The title of the article is interesting as well. I see the biggest hurdles to e-book adoption not from student readiness, but faculty readiness and the willingness of publishers to let go of their aging business model. I think we're seeing movement in those directions, with Google and creative commons, faculty pilots at college and universities, iPhone apps from publishers CourseSmart and Pearson, as well as publishers releasing e-books, and even looking at rental models for their content.
Consider as a model The Pragmatic Programmer, which allows consumers to purchase the paper book bundled multiple format DRM-free e-books (PDF, epub, and mobi). So with one purchase, you have the content on paper, on your laptop, Kindle and iPhone. Unfortunately, not all publishers are as forward-thinking as Pragmatic, the devices are still too expensive and limited and there is not enough academic content available, but I think we're nearing a tipping point.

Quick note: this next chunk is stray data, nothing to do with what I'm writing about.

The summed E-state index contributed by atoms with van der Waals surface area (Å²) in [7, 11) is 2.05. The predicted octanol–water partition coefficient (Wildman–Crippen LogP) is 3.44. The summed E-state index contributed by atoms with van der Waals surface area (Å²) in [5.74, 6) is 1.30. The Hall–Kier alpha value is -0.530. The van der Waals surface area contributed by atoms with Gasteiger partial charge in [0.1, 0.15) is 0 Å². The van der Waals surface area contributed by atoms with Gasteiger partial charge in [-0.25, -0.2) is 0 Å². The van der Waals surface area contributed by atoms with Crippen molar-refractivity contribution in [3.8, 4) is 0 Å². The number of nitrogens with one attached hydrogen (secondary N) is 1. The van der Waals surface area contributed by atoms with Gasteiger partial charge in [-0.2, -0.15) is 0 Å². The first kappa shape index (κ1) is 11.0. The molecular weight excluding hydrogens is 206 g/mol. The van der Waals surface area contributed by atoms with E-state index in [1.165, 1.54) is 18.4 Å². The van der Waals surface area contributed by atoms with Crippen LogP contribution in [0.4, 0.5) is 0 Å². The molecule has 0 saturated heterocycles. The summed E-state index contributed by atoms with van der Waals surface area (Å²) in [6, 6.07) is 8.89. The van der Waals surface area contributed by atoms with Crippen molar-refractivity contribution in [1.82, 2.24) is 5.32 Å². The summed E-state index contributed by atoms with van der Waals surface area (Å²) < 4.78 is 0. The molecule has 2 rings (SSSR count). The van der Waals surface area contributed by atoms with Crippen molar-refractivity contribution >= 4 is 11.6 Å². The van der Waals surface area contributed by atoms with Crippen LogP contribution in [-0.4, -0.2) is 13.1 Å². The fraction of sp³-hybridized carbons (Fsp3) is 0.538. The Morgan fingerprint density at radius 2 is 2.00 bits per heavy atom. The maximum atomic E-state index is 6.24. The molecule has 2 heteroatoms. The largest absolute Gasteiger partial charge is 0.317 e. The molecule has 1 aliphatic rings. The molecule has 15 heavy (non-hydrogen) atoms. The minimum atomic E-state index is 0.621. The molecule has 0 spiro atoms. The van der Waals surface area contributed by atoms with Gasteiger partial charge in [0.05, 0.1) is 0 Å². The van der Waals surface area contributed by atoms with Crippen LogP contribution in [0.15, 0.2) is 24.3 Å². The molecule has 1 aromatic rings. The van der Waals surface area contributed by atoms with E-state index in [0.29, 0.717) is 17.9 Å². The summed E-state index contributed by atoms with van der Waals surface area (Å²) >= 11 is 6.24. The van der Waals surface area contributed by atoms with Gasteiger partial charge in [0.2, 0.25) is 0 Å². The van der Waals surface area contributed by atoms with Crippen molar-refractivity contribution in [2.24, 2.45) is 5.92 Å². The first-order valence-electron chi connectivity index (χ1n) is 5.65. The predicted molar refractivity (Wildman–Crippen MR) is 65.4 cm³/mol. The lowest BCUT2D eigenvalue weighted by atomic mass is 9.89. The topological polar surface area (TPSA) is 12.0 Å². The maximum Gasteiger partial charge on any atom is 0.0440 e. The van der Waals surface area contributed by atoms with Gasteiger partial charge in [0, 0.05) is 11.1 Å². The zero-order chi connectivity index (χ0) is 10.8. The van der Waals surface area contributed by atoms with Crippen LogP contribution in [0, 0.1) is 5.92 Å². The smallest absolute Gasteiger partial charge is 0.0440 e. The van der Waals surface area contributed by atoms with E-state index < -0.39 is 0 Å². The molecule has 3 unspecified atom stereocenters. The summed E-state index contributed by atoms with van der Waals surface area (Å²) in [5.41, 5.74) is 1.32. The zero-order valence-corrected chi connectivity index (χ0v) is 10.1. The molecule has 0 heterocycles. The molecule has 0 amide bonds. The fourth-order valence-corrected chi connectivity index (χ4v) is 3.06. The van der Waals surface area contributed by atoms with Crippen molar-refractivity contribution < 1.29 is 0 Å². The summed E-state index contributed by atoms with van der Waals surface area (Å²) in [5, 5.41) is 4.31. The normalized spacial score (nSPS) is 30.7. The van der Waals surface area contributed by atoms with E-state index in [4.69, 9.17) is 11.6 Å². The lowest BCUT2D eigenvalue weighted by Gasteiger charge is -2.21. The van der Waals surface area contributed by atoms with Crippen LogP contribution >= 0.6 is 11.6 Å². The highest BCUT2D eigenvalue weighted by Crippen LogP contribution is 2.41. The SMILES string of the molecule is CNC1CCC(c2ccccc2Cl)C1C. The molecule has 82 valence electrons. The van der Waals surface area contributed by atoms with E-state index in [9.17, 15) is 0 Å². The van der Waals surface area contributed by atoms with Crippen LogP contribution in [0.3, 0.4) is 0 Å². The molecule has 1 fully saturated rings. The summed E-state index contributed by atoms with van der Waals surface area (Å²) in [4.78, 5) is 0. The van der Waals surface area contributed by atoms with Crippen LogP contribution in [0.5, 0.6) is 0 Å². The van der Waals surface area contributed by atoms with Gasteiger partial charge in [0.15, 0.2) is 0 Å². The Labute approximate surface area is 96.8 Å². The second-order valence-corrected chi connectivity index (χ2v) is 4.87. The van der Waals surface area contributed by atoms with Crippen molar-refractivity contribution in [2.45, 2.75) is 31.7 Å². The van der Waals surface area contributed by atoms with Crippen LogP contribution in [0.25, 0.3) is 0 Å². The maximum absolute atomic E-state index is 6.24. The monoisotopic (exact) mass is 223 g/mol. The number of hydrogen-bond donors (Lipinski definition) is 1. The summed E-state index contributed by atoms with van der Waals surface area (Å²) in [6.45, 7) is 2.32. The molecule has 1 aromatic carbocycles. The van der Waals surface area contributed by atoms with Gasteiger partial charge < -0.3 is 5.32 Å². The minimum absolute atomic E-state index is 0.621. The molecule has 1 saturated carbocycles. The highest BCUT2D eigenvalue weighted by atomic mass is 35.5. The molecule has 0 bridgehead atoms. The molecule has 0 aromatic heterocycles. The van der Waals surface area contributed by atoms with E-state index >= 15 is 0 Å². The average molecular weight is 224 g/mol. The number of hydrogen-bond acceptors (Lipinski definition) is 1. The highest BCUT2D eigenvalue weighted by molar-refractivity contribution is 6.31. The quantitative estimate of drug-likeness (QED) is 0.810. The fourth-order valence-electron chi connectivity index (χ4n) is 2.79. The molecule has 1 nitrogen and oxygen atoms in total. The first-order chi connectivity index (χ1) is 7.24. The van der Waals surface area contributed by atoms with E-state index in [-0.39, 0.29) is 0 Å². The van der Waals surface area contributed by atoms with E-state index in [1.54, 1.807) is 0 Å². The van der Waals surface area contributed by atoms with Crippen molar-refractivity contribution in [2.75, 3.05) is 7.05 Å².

Digital Textbooks: 3 Reasons Students Aren't Ready
For higher education students who spend an average of $702 per year on course materials, mostly textbooks, the prospect of going digital is an appealing one. Among the theoretical benefits of digital textbooks is the possibility of significant cost savings due to lower overhead costs — bits are cheaper than printed pages, after all. Unfortunately, students shouldn’t chuck their backpacks any time soon; there still exist some major hurdles that digital textbooks must overcome before they widely replace traditional, printed textbooks on college (and high school) campuses.The reasons cited for lack of student readiness are:
The article concludes:
- Cost Savings Must be Greater
- A Standard Format is Needed
- Questions of Ownership
Digital textbooks are indeed a potential game changer, and they are likely going to be a major part of the future of academia. A year from now, the National Associated of College Stores estimates that digital textbooks could account for 15% of all textbook sales. However, for that to happen, textbook publishers, ebook reader manufacturers, and schools must first address some of the major hurdles that are making students wary of electronic books.